The sample components captured on the filter 86 are then lysed by transferring ultrasonic energy from the horn 88 to the captured components. The ultrasonic energy causes rapid lysis of cells, spores, or microorganisms captured on the filter. As a specific example, rapid lysis of spores in a 100 μl sample was accomplished by applying ultrasound for thirty seconds at a frequency of 47 kHz and an ultrasonic output of 50 watts. Ultrasonic output in the range of 10 to 60 watts is presently preferred. The ultrasonic lysis may be performed with or without the use of lysing reagents, e.g., chaotropes, detergents, salts, and reducing agents. The ultrasonic lysis permits the choice of buffer/resuspension solution related to the post lysis protocol (e.g., buffer that is non-inhibitory to PCR).
Typically, the ultrasonic transducer will be a separate component from the cartridge and coupled to the cartridge by an operator or machine. Alternatively, the transducer may be located in an external instrument that receives the cartridge for processing. In this embodiment, the transducer is preferably positioned in the instrument such that it presses against a wall of the lysing chamber when the cartridge is inserted into the instrument for processing. In another embodiment, the transducer may be built into the cartridge. In this embodiment, the cartridge includes suitable electrical connectors for connecting the transducer to a power supply. In embodiments in which the transducer is built into the cartridge, the transducer should be prevented from contacting the fluid sample directly, e.g., the transducer should be laminated or separated from the sample by a chamber wall.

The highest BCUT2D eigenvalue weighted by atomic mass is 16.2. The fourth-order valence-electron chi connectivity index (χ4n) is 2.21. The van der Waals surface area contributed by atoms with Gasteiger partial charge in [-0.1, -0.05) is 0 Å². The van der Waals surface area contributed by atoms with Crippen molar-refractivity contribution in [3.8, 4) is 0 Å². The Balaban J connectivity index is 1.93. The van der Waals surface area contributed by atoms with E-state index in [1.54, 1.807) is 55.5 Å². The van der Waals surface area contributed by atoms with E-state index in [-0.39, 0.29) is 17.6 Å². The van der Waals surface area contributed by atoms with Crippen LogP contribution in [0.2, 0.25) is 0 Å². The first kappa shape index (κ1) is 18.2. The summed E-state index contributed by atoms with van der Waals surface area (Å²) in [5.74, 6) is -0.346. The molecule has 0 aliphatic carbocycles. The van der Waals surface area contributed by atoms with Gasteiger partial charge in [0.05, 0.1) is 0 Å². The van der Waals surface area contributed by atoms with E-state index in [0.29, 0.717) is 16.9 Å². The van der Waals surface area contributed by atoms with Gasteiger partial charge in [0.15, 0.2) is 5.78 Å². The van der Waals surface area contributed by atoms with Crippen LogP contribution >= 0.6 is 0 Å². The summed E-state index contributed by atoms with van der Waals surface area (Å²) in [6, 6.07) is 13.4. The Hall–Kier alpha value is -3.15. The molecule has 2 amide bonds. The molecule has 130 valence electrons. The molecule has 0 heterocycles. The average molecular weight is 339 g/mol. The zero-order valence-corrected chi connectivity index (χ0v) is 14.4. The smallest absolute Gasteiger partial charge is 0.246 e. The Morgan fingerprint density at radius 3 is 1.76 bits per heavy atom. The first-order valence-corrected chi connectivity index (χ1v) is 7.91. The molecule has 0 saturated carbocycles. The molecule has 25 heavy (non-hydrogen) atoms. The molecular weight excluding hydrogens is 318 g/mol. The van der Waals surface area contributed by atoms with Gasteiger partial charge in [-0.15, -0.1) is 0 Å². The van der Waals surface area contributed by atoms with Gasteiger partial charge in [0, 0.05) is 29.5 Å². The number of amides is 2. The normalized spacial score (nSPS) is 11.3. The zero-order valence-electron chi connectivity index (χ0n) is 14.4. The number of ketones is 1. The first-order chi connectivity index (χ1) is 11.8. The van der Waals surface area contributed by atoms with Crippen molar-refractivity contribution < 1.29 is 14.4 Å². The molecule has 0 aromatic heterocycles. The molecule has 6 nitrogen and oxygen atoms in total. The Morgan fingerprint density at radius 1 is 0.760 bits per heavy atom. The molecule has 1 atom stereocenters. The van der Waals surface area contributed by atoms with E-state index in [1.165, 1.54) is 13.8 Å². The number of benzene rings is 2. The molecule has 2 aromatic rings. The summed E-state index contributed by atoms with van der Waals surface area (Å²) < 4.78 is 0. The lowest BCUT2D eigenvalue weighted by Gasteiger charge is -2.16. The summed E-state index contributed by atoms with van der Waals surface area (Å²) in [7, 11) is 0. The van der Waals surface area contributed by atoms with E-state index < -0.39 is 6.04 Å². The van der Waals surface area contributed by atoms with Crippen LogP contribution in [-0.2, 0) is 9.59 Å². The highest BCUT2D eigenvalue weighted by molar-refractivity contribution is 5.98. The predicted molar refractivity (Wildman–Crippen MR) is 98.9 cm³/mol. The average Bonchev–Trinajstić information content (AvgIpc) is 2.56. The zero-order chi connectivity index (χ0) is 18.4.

The cartridge 70 may be fabricated using techniques previously described for the cartridge of
Although the embodiments of
Although the above description contains many specificities, these should not be construed as limitations on the scope of the invention, but merely as illustrations of some of the presently preferred embodiments. Many possible variations and modifications to the invention will be apparent to one skilled in the art upon consideration of this disclosure. Therefore, the scope of the invention should be determined by the following claims and their legal equivalents.